How did the Universe begin is one of the most profound questions
of all. But to Stephen Hawking, who has perhaps come closer than
anyone to answering it, the question doesn't in fact even exist.
Hawking, who holds Newton's
Lucasian Chair at the University of Cambridge, UK, and his
colleague Thomas Hertog of the European Laboratory for
Particle Physics at CERN in Geneva, Switzerland, are about
to publish a paper claiming that the Universe had no unique
beginning. Instead, they argue, it emerged out of a
profusion of beginnings, the vast majority withered away
without leaving any real imprint on the Universe we know
today. Only a tiny fraction of them blended to make the
current cosmos, Hawking and Hertog claim. According to their
article in Nature:
He and Hawking call their
theory 'top-down' cosmology, because instead of looking
for some fundamental set of initial physical laws under
which our Universe unfolded, it starts 'at the top',
with what we see today, and works backwards to see what
the initial set of possibilities might have been. In
effect, says Hertog, the present 'selects' the past.
Within just a few seconds
after the Big Bang, a single history had already come to
dominate the Universe, he explains. So from the
'classical' viewpoint of big objects such as stars and
galaxies, things happened only one way after that point.
Other 'histories', say, one in which the Earth formed
only 4,000 years ago, have made no significant
contribution to this cosmic evolution.
But in the first instants
of the Big Bang, there existed a superposition of ever
more different versions of the Universe, instead of a
unique history. And most crucially, Hertog says that
"our current Universe has features frozen in from this
early quantum mixture".
In other words, some of
these alternative histories have left their imprint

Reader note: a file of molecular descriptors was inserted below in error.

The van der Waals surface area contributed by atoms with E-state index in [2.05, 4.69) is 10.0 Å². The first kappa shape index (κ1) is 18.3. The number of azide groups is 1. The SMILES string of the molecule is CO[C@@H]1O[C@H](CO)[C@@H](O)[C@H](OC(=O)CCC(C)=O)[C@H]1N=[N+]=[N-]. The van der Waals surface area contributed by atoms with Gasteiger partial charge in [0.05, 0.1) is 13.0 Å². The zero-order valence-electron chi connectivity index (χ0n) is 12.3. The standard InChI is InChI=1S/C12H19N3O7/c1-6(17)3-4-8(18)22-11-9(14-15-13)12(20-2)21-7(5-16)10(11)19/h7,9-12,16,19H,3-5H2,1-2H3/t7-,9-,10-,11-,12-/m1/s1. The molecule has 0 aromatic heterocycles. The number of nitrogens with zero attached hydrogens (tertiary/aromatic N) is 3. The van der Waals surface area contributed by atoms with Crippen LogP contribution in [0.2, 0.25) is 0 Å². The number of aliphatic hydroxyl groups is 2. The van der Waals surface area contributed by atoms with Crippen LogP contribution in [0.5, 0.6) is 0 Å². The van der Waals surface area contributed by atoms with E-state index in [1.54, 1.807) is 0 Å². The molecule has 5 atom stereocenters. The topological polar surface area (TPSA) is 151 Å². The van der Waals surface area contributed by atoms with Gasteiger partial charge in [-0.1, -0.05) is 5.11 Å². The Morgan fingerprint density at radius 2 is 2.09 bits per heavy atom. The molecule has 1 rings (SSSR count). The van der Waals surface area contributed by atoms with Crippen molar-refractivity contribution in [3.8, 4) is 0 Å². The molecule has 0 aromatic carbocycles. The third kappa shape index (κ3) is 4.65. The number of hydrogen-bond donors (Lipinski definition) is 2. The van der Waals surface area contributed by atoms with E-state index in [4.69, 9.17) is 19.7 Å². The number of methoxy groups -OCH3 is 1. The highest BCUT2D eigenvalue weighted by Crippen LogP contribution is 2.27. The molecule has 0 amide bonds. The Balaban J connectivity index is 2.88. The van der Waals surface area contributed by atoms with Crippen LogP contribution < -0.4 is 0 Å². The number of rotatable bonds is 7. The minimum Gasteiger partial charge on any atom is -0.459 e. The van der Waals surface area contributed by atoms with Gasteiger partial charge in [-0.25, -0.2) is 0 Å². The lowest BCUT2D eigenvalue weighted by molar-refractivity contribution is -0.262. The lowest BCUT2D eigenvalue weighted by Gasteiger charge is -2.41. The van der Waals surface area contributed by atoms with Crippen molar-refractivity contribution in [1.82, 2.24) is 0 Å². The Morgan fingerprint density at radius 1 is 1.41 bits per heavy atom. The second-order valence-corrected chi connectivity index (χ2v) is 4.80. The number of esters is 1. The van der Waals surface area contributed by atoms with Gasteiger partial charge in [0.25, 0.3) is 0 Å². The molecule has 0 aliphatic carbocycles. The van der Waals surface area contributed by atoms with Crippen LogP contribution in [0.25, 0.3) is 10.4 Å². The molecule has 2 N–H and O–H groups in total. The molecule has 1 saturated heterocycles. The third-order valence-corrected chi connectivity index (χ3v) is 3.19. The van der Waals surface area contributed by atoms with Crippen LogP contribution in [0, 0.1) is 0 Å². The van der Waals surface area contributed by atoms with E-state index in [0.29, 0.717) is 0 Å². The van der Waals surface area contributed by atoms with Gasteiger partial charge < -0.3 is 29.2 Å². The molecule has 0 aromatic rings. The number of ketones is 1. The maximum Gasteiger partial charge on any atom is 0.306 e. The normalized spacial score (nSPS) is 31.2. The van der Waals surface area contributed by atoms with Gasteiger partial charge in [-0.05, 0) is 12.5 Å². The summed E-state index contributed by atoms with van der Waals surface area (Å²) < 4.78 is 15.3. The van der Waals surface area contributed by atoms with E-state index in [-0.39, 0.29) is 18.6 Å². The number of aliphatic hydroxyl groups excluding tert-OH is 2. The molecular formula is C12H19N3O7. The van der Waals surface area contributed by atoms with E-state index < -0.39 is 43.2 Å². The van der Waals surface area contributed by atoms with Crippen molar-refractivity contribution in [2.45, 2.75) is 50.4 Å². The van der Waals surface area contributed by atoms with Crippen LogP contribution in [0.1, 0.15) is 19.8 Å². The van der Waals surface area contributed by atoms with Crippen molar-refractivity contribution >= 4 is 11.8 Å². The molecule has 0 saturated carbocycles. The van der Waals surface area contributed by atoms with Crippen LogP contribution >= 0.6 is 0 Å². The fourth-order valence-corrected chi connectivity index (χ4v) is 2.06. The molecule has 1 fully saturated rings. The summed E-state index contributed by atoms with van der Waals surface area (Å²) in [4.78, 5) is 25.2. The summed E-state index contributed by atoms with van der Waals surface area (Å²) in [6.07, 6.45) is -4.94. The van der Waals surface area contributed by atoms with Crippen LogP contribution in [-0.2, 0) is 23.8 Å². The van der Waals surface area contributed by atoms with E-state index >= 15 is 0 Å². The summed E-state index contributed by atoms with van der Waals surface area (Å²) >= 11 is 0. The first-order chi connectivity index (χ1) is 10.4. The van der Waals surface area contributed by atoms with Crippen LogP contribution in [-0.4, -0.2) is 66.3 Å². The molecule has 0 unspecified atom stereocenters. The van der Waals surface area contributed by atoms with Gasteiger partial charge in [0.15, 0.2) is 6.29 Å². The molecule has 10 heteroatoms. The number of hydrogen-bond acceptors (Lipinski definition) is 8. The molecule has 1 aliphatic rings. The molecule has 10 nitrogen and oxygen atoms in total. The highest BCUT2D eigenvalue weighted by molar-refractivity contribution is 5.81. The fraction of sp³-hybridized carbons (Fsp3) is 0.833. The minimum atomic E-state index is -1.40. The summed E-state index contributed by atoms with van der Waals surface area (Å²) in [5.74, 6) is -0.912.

behind. This is why Hertog and Hawking insist that their
'top-down' cosmology is testable. Hertog says that the
theory predicts the pattern of the variations in
intensity of microwave background radiation, the
afterglow of the Big Bang now imprinted on the sky,
which reveal fluctuations in the fireball of the nascent
Universe. These variations are minute, but space-based
detectors have measured them ever more accurately over
the past several years.
What's fascinating about this
theory is that, by extension, it may be transferable to you
as an individual observers. By applying a stronger variant
of the anthropic principle, one could argue that the cosmos
has structured itself around your very own existence.
That, they insist, is the only possible conclusion if we are
to take quantum physics seriously. "Quantum mechanics
forbids a single history," says Hertog. “Quantum mechanics
forbids a single history.”
The researchers' theory comes
in response to a problem raised by 'string theory', one of
the best hopes for a theory of everything. String theory
permits innumerable different kinds of universe, most of
them very different from the one we inhabit. Some physicists
suspect that an unknown factor will turn up that rules out
most of these universes.
But Hawking and Hertog say that
the countless 'alternative worlds' of string theory may
actually have existed. We should picture the Universe in the
first instants of the Big Bang as a river of all these
possibilities; like a projection of billions of movies
played on top of one another.
Most crucially, Hertog says
that "our current Universe has features frozen in from this
early quantum mixture".
As the two researchers work out
top-down cosmology in more detail, they hope to be able to
calculate the spectrum of these microwave fluctuations and
compare it with observations.
The theory also suggests an
answer to the puzzle of why some of the 'constants of
nature' seem finely tuned to a value that allows life to
evolve. If we start from where we are now, it is obvious
that the current Universe must 'select' those histories that
lead to these conditions. Otherwise we simply wouldn't be
Now, how cool is that!
Posted by Casey Kazan.